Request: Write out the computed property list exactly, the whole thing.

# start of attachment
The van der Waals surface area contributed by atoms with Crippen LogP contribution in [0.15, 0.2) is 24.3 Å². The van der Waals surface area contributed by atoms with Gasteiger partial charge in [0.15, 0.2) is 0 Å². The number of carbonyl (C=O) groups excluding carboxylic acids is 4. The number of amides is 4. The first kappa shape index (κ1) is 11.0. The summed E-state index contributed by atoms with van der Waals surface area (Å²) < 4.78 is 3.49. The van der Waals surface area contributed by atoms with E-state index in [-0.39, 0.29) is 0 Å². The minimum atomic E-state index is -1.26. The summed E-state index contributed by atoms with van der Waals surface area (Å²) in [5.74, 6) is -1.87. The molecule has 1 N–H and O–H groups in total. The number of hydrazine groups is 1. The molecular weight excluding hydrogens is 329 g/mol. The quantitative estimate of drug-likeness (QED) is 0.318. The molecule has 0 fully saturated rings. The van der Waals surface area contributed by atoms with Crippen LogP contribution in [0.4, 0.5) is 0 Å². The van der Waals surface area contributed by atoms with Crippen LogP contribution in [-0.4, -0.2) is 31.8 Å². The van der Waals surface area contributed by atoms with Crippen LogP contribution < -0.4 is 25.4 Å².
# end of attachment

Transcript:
The van der Waals surface area contributed by atoms with Crippen LogP contribution in [0.15, 0.2) is 24.3 Å². The van der Waals surface area contributed by atoms with Gasteiger partial charge in [0.15, 0.2) is 0 Å². The number of carbonyl (C=O) groups excluding carboxylic acids is 4. The number of amides is 4. The first kappa shape index (κ1) is 11.0. The summed E-state index contributed by atoms with van der Waals surface area (Å²) < 4.78 is 3.49. The van der Waals surface area contributed by atoms with E-state index in [-0.39, 0.29) is 0 Å². The minimum atomic E-state index is -1.26. The summed E-state index contributed by atoms with van der Waals surface area (Å²) in [5.74, 6) is -1.87. The molecule has 1 N–H and O–H groups in total. The number of hydrazine groups is 1. The molecular weight excluding hydrogens is 329 g/mol. The quantitative estimate of drug-likeness (QED) is 0.318. The molecule has 0 fully saturated rings. The van der Waals surface area contributed by atoms with Crippen LogP contribution in [0.4, 0.5) is 0 Å². The van der Waals surface area contributed by atoms with Crippen LogP contribution in [-0.4, -0.2) is 31.8 Å². The van der Waals surface area contributed by atoms with Crippen LogP contribution < -0.4 is 25.4 Å².